Canadian film “The Body Remembers When the World Broke Open” presents a series of continuous moments between two different female characters who happen to encounter each other on one day. As austerely but sensitively focusing on strained and tentative interactions between them along the story, the movie lets us get to know a bit about them, and we come to wonder what may come in their contrasting lives after this accidental encounter between them.
During the prologue part, we see how Rosie (Violet Nelson) and Áila (Elle-Máijá Tailfeathers, who also directed and wrote the film with Kathleen Hepburn) are going through another day of their respective lives. Rosie is a young indigenous woman who has been pregnant for several months at least, but it is clear that she has been quite anxious and conflicted, as we watch her silently returning to a small residence where she has lived with her callous boyfriend and his mother. In contrast, Áila is an affluent middle-class indigenous woman who is a little older than Rosie, and her first scene in the film, which happens to be unfolded at a gynecological clinic, lets us discern her complicated feelings about having a baby with her current boyfriend.
Once its two main characters are introduced, the movie promptly takes us into a sudden situation between them. As walking back to her residence, Áila comes across Rosie on the road, and it is quite apparent from Rosie’s traumatized appearance that something really bad happened between Rosie and her boyfriend, who keeps shouting at her from the distance. Instantly sensing that Rosie really needs help, Alia suggests that they should go together to Áila’s residence, and Rosie reluctantly agrees to that, while still being quite shaken by whatever she suffered due to her boyfriend.
In Áila’s cozy apartment, Rosie comes to feel a bit better and calmer, though she still does not speak that much with Alia as struggling to deal with her current circumstance. Although she has a sister whom she might be able to depend on, she does not think her sister will help her, and, like many of those abused women out there, she even comes to consider going back to her boyfriend as making excuses for what happened between them.
Anyway, Áila patiently tries to help Rosie more, and it seems there is a way to help Rosie as they talk with each other bit by bit. As two indigenous women, they certainly have some common things to talk about, and Rosie gradually lets herself opened more to Áila. At one point, she listens to a pop song while Áila makes a few phone calls for helping Rosie, and the mood becomes a little more relaxed than before.
Fortunately, it turns out that there is a shelter available for Rosie, and she and Áila soon take a cab for going to that place, though Rosie still feels conflicted about what she should do. To the cab driver, she pretends to be Áila’s younger sister, and then she makes up a story about how she comes to take Áila to a rehabilitation center for addicts as a supportive younger sister. Understanding how much Rosie wants to distance herself from her ongoing situation, Áila simply goes along with that lie, and that is one of several tender moments in the film.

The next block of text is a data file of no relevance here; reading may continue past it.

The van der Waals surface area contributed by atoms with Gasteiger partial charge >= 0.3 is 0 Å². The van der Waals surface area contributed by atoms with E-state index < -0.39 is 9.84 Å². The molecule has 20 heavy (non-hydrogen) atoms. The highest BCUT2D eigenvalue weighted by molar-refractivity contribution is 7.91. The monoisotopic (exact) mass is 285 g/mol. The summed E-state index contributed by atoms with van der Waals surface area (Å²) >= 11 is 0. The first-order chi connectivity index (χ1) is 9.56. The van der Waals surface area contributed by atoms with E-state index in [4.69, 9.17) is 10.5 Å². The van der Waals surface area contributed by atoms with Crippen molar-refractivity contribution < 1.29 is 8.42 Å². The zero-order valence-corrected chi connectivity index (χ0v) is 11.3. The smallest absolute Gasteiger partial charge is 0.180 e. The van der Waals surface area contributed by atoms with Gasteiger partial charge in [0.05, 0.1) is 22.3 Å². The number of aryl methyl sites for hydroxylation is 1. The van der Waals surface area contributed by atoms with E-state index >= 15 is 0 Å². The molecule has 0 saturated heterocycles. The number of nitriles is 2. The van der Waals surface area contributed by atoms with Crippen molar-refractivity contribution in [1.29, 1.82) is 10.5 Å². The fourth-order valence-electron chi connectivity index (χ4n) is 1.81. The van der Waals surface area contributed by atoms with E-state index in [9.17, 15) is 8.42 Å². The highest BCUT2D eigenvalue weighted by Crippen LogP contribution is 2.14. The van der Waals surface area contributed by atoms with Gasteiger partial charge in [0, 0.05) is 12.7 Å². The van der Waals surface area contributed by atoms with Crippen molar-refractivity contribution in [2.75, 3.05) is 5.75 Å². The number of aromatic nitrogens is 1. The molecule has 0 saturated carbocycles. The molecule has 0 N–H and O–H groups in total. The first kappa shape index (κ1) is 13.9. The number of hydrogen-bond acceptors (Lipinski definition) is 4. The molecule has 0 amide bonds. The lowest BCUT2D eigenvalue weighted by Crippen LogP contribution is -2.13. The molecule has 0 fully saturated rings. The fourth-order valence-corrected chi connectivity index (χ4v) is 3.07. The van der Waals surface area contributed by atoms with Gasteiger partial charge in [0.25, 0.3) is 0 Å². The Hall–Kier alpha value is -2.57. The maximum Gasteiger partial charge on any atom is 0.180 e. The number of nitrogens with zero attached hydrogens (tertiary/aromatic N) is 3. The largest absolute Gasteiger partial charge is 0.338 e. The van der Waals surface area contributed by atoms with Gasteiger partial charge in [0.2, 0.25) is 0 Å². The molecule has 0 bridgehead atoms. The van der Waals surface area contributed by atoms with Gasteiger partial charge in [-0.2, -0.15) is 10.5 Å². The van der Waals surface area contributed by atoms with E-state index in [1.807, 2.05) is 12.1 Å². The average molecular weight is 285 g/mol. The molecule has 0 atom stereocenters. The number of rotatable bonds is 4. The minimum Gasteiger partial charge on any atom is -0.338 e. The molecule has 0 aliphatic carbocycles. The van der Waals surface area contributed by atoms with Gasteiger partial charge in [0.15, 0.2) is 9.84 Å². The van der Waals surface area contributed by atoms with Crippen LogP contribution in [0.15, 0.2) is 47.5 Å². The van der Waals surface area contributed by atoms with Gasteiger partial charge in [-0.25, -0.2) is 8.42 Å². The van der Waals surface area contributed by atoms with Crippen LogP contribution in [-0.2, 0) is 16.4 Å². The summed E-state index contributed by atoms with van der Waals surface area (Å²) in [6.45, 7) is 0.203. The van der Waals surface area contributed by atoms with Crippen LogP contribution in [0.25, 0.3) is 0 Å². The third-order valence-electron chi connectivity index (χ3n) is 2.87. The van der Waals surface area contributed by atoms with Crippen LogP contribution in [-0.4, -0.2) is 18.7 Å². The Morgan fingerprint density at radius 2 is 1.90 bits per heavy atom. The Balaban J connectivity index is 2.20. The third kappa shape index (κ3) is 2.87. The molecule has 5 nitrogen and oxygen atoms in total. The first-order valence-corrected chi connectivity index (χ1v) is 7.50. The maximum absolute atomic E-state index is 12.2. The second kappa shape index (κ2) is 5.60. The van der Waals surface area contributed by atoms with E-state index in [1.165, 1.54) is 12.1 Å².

However, Áila cannot help but become suspicious when Rosie drops by a certain spot, and that leads to a tense moment which reminds us of the considerable social gap between them. While they eventually arrive at the shelter, nothing is certain for Rosie yet, and Áila later comes to learn more about how hard and difficult it is for those abused women like Rosie to decide whether they should go for a new start as walking away from abuse.
All these and other key moments in the film are continuously presented by a series of long-take shots flawlessly stitched together, and cinematographer Norm Li and editor Christian Siebenherz did a commendable job on the whole. Never seeming to be striving for dramatic effects, Li’s handheld 16mm film camera steadily follows or stays around the two main characters in the film, and the overall result is as dry, intense, and realistic as the works of the Dardenne brothers. As keeping observing Rosie and Áila, we become more emotionally involved in their respective emotional states, and that is the main reason why the final moment in the movie has considerable emotional resonance even though the movie firmly sticks to its restrained approach as before.
In addition, the movie is ably supported by its two main lead actresses, who come to us as the heart and soul of the film as giving one of the most impressive duo movie performances of last year. As Elle-Máijá Tailfeathers diligently holds the ground as required, newcomer Violet Nelson is simply terrific in her first movie performance, and it is constantly engaging to watch how she and her co-star convey to us their respective characters’ personality and humanity as subtly pulling or pushing each other on the screen.
In conclusion, “The Body Remembers When the World Broken Open” is recommendable thanks to its earnest performance and skillful direction, and I think this little independent Canadian film deserves some more attention, considering how it was quickly forgotten after being released in US in last November. Sure, the movie will require some patience from you, but you will never forget these two women after watching it.